In one embodiment, the source roll 152 is a roll of printing paper that winds through the media path 124 as the media web 114. The paper provided at the source roll 152 includes a certain amount of moisture. The various heaters positioned in the media path 124 heat the media web, and the media web 114 shrinks due to evaporation of moisture from the media web 114. Additionally, the media web 114 may experience oscillation in the cross-process direction as the media web 114 engages the rollers positioned along the media path 124. In one embodiment, the media web 114 experiences oscillation with a magnitude of 30 μm at a frequency of 8 Hz. As described in more detail below, both shrinkage and oscillation of the media web 114 contribute to a cross-process offset between an apparent position of an inoperable inkjet identified from images formed on the media web and the actual position of the inoperable inkjet in the printer 100.
The printer 100 includes an optical sensor 138 that generates image data corresponding to light reflected from the media web 114 after the media web 114 has passed through the print zone. The optical sensor 138 is configured to detect, for example, the location, intensity, and/or location of ink drops jetted onto the receiving member by the inkjets of the printhead assembly. The optical sensor 138 also detects light reflected from unprinted portions of the media web 114. The optical sensor 138 includes an array of optical detectors mounted to a bar or other longitudinal structure that extends across the width of the media web 114 in the cross-process direction.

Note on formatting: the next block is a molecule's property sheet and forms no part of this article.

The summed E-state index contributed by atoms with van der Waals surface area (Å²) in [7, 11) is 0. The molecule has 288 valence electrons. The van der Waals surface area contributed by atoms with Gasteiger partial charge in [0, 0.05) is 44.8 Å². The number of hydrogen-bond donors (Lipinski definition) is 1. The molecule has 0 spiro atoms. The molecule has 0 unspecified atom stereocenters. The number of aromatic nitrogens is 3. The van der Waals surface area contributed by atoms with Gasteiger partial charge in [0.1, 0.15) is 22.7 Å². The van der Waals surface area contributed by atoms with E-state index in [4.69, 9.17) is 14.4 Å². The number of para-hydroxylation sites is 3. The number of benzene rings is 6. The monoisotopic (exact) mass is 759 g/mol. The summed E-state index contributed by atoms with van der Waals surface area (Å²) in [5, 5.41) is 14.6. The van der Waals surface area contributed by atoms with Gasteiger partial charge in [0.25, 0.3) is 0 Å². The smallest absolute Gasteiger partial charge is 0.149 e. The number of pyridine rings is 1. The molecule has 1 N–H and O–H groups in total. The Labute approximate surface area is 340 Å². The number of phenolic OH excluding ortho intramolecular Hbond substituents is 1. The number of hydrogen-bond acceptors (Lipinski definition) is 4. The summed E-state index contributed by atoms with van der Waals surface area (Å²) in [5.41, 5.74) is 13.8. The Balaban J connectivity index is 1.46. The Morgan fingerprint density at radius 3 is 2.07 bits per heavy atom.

In one embodiment in which the media web 114 is approximately twenty inches wide in the cross process direction and the print modules 102-112 print at a resolution of 600 dpi in the cross process direction, over 12,000 optical detectors are arrayed in a single row along the bar in the optical sensor 138 to generate a single scanline across the image receiving member. The 12,000 optical detectors detect light corresponding to 12,000 pixels arranged on the surface of the image receiving member in the cross-process direction. The term “pixel” refers to one location in a grid-like pattern of potential locations where printed ink drops land on the image receiving member. In one embodiment, each optical detector generates a numeric value corresponding to the intensity of light reflected from one pixel on the image receiving member. The numeric value of the intensity corresponds to the amount of light reflected from the pixel, with a white image receiving member reflecting the most light to generate the highest numeric intensity value while a pixel filled with a black ink drop generates the lowest numeric intensity value.